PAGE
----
Startup Stories of Spirits Entrepreneurs: Teeling Irish Whiskey

Startup Stories of Spirits Entrepreneurs is a mini-series that gleans firsthand insight and delves into the challenges, inspiration, lessons learned, and more, from a variety of spirits entrepreneurs.


By Allison Levine, Foodable Contributor

Single Grain, Small Batch, and Single Malt whiskeys | Foodable WebTV Network

Single Grain, Small Batch, and Single Malt whiskeys | Foodable WebTV Network

The Teeling family has been in the whiskey business for 200 years and Irish whiskey is in the blood of brothers Stephen and Jack Teeling. But Teeling Irish Whiskey wasn’t launched until 2015.

Irish whiskey had been one of Ireland’s main products and the top selling spirit prior to Prohibition. During Prohibition, Irish whiskey saw a decline in exports from 60 percent of the world market to only 1 percent, says Stephen. To survive and recover from the 40-50 year implosion of the industry, Ireland created one company which ran as a monopoly for 50 years. This monopoly was purchased by Pernod Ricard in 1987.

Stephen and Jack’s father saw the opportunity for an independent distillery. He challenged the monopoly and set up the Cooley Distillery in the 1980s, the first new independent Irish distillery in 100 years. Stephen was 8 years old at the time, his older brother Jack was 12. 

The Teeling Transition

Growing up in the family business, neither brother wanted to work in it. They both went to university where they studied marketing and international business. Jack worked in finance and Stephen worked in international business. Then, in 2005, Jack joined the family business. Stephen followed him two years later. “It’s only when you step out of the family business that you realize the passion you have for it and that everyone is in it together,” says Stephen. As their father took a step back in 2009, the brothers began running Cooley Distillery.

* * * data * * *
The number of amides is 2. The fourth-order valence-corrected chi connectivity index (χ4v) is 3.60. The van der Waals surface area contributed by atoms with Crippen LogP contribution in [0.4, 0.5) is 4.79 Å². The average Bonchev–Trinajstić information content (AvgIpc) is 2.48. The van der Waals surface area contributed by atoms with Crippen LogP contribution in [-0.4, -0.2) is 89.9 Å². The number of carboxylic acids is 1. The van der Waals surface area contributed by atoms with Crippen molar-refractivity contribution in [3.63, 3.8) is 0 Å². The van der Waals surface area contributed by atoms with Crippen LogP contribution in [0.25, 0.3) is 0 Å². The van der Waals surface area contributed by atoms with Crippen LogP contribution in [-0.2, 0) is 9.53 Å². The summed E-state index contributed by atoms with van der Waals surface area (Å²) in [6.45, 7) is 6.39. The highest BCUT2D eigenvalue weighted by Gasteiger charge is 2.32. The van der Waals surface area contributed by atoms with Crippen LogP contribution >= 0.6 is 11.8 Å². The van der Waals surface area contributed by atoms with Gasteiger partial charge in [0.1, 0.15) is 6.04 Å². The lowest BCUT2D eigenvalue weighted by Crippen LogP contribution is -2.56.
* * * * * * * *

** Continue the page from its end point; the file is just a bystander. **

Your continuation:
In 2012, Jim Beam bought the Cooley Distillery. To survive financially, the Teeling family took their family casks with them. With this stock, Stephen and Jack started Teeling Irish Whiskey in the heart of Dublin. Unlike traditional distilleries, they have taken a more urban approach. The working distillery is also a visitors’ center, allowing customers to see firsthand how whiskey is made. “We are a new personality,” Stephen says. “We are respectful of the past but confident of the future and are willing to take risks.”

Fresh Eyes on an Old Business

Making the only craft Irish whiskey in Dublin, people thought their innovations were crazy. Sometimes, Stephen explains, “If you are close to something for so long, you start to think that is how it has to be done.” Breaking with tradition, instead of putting their family coat of arms on the label, they chose a more iconic image, the phoenix, representing the rebirth of Irish whiskey. The label is a diamond shape in honor of the golden triangle of distilling, Dublin’s historical center of production. Every bottle of Teeling Irish Whiskey has the bottle date on it, as well as the wood treatments. The whiskeys are all 92-proof and non-chill filtered, which adds texture. Most importantly, as Stephen sums it up, “We lead with the liquid.”